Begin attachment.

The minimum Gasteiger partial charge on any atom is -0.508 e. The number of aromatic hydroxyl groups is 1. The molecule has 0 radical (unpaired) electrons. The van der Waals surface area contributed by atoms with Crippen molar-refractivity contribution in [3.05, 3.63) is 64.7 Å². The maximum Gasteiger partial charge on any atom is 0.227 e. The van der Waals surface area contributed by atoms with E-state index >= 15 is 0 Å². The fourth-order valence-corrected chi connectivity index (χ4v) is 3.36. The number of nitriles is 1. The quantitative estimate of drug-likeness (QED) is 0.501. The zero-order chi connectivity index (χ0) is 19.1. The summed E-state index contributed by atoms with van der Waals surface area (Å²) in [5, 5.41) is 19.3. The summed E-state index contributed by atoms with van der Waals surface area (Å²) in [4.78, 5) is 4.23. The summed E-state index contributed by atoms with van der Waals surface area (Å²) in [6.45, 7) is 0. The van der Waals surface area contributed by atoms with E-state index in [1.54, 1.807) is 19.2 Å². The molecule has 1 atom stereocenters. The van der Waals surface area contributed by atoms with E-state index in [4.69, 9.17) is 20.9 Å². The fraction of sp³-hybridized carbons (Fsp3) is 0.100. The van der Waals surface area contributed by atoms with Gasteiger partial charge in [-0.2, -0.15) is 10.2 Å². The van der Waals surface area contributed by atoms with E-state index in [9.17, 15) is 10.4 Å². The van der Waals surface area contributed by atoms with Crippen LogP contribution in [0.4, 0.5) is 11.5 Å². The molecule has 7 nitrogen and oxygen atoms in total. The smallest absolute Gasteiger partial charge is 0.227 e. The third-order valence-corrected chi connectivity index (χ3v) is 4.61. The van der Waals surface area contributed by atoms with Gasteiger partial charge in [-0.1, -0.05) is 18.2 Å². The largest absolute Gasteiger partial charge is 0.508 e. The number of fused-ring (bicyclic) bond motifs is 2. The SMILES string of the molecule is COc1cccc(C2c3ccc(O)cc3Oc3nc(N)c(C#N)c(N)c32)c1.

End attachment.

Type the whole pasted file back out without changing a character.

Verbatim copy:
The minimum Gasteiger partial charge on any atom is -0.508 e. The number of aromatic hydroxyl groups is 1. The molecule has 0 radical (unpaired) electrons. The van der Waals surface area contributed by atoms with Crippen molar-refractivity contribution in [3.05, 3.63) is 64.7 Å². The maximum Gasteiger partial charge on any atom is 0.227 e. The van der Waals surface area contributed by atoms with E-state index >= 15 is 0 Å². The fourth-order valence-corrected chi connectivity index (χ4v) is 3.36. The number of nitriles is 1. The quantitative estimate of drug-likeness (QED) is 0.501. The zero-order chi connectivity index (χ0) is 19.1. The summed E-state index contributed by atoms with van der Waals surface area (Å²) in [5, 5.41) is 19.3. The summed E-state index contributed by atoms with van der Waals surface area (Å²) in [4.78, 5) is 4.23. The summed E-state index contributed by atoms with van der Waals surface area (Å²) in [6.45, 7) is 0. The van der Waals surface area contributed by atoms with E-state index in [1.54, 1.807) is 19.2 Å². The molecule has 1 atom stereocenters. The van der Waals surface area contributed by atoms with E-state index in [4.69, 9.17) is 20.9 Å². The fraction of sp³-hybridized carbons (Fsp3) is 0.100. The van der Waals surface area contributed by atoms with Gasteiger partial charge in [-0.2, -0.15) is 10.2 Å². The van der Waals surface area contributed by atoms with E-state index in [9.17, 15) is 10.4 Å². The van der Waals surface area contributed by atoms with Crippen LogP contribution in [0.4, 0.5) is 11.5 Å². The molecule has 7 nitrogen and oxygen atoms in total. The smallest absolute Gasteiger partial charge is 0.227 e. The third-order valence-corrected chi connectivity index (χ3v) is 4.61. The van der Waals surface area contributed by atoms with Gasteiger partial charge in [-0.1, -0.05) is 18.2 Å². The largest absolute Gasteiger partial charge is 0.508 e. The number of fused-ring (bicyclic) bond motifs is 2. The SMILES string of the molecule is COc1cccc(C2c3ccc(O)cc3Oc3nc(N)c(C#N)c(N)c32)c1.